“One local mayor admitted that there have been several cases in which small-scale miners bypass the mayors’ office and go directly to the local barangay (village) to obtain a mining permit,” the report said, without identifying the mayor.
“Consequently, there are cases of overlapping claims between large-scale mining companies with permits issued by the national government and small-scale miners whose permits were issued by the local government.”
Dummies, minimal fees
China gets to obtain the volume of minerals it needs not through the size of its firms’ operations in the Philippines, but through the number of dummies and local small-scale mining partners that help keep the flow of metals to China going.
“Very simply, many Chinese firms circumvent the enormous expense and time of complying with large-scale mining requirements by co-opting a Philippine proxy and acquiring a small-scale mining permit from local government units for a minimal fee,” it said.
In some instances, Chinese mining firms are able to obtain permits to explore minerals from an LGU for as little as P10,000, the report said.
Huge deposits near China
It said the Philippines had become an appetizing destination from which to obtain minerals to continue feeding China’s hunger for metals for two reasons—the Philippines has an estimated $1 trillion worth of unexplored copper, gold, nickel and zinc and it is close to mainland China.
“There is little surprise that China would look to the Philippines to meet its mineral needs,” said the report. “For the Philippines, Chinese money has been a welcome respite for a deteriorating industry impacted by fleeing Western mining giants and frozen projects.”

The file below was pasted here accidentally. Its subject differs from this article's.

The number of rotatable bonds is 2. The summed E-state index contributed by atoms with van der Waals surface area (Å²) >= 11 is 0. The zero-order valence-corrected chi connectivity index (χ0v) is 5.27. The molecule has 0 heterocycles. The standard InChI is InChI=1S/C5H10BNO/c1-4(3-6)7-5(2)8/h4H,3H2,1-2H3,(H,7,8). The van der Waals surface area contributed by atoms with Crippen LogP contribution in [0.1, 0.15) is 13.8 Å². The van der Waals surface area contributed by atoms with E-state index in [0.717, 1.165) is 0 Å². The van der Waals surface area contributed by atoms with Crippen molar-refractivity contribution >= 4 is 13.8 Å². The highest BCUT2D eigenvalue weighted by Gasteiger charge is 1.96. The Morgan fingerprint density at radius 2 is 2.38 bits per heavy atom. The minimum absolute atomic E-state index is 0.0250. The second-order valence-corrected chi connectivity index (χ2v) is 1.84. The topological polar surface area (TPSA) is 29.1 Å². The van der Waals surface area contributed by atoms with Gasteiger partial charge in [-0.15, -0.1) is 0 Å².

Among the biggest mining deals that China brought into the Philippines, the report alleged, is an agreement between Zijin Mining Group Co. Ltd. and the Philippine government for Zijin to invest $1 billion in five years to explore gold and copper in various Philippine sites.
The Philippine government also entered into mining deals with Chinese firms Wei-Wei Group, supposedly worth $100 million, for exploration of nickel in Masinloc, Zambales, and Jiangxi Rare Earth and Rare Metals Tungsten Group Co. Ltd., purportedly worth $150 million, also for nickel exploration and also in Zambales in Botolan town.
26 Chinese firms
Since the surge of Chinese mining in the Philippines, 26 Chinese companies have entered into deals with the Philippine government to explore minerals in 16 provinces on the Philippines’ three main islands of Luzon, the Visayas and Mindanao—Cagayan, Benguet, Zambales, Camarines Norte, Camarines Sur, Palawan, Leyte, Eastern Samar, Bohol, Cebu, Misamis Oriental, Davao Oriental, Surigao del Norte, Sultan Kudarat, Zamboanga del Norte and Zamboanga del Sur.
Chinese firms are able to skirt national laws on mining with the help of Philippine officials who, in some cases, benefit directly from mining ventures with China, the report claimed.
“Specifically, there are reports that local government officials and known political heavyweights with interests and investments in mining have helped Chinese firms with contracts and obtain permits,” the report alleged.
It did not mention the precise dates when the deals were allegedly reached but it said that one private contract signing agreement in 2008 involving Chinese and Philippine firms was done supposedly in the presence of former President Gloria-Macapagal Arroyo.
It said that this “triggered speculation of another shady government deal.”
The report said that critics of that deal questioned how a small Philippine firm without any track record in the mining industry “could easily back multimillion (dollar) deals with a big foreign mining firm.”
The report said it was not surprising that “Chinese mining investments are generally met with suspicion” since Chinese firms were known not to balk at paying off officials to get what they want.
“Considering the implications and licensing requirements for conducting mining operations, corrupt officials view the mining industry as an opportunity to advance special interests,” said the report.